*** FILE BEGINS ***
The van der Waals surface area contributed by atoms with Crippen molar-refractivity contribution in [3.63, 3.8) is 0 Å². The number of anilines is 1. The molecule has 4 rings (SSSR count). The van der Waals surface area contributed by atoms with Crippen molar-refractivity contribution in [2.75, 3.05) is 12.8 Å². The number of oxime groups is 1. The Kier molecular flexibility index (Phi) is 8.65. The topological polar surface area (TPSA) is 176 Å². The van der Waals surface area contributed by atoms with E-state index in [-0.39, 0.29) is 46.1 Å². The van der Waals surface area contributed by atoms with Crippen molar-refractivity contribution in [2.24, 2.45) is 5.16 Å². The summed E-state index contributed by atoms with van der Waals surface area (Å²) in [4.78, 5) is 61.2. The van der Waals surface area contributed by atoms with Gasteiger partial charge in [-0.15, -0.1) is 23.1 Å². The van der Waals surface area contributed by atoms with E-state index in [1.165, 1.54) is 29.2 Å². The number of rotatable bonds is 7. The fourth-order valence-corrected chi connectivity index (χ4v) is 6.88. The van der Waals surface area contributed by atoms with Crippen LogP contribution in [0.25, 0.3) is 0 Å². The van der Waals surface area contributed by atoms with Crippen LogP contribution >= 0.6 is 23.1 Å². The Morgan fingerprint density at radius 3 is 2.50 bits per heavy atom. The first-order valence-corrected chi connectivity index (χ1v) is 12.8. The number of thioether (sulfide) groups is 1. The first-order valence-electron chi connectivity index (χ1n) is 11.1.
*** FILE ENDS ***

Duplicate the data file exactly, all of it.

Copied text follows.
The van der Waals surface area contributed by atoms with Crippen molar-refractivity contribution in [3.63, 3.8) is 0 Å². The number of anilines is 1. The molecule has 4 rings (SSSR count). The van der Waals surface area contributed by atoms with Crippen molar-refractivity contribution in [2.75, 3.05) is 12.8 Å². The number of oxime groups is 1. The Kier molecular flexibility index (Phi) is 8.65. The topological polar surface area (TPSA) is 176 Å². The van der Waals surface area contributed by atoms with E-state index in [-0.39, 0.29) is 46.1 Å². The van der Waals surface area contributed by atoms with Crippen molar-refractivity contribution in [2.24, 2.45) is 5.16 Å². The summed E-state index contributed by atoms with van der Waals surface area (Å²) in [4.78, 5) is 61.2. The van der Waals surface area contributed by atoms with Gasteiger partial charge in [-0.15, -0.1) is 23.1 Å². The van der Waals surface area contributed by atoms with E-state index in [1.165, 1.54) is 29.2 Å². The number of rotatable bonds is 7. The fourth-order valence-corrected chi connectivity index (χ4v) is 6.88. The van der Waals surface area contributed by atoms with Crippen LogP contribution in [0.25, 0.3) is 0 Å². The van der Waals surface area contributed by atoms with Crippen LogP contribution >= 0.6 is 23.1 Å². The Morgan fingerprint density at radius 3 is 2.50 bits per heavy atom. The first-order valence-corrected chi connectivity index (χ1v) is 12.8. The number of thioether (sulfide) groups is 1. The first-order valence-electron chi connectivity index (χ1n) is 11.1.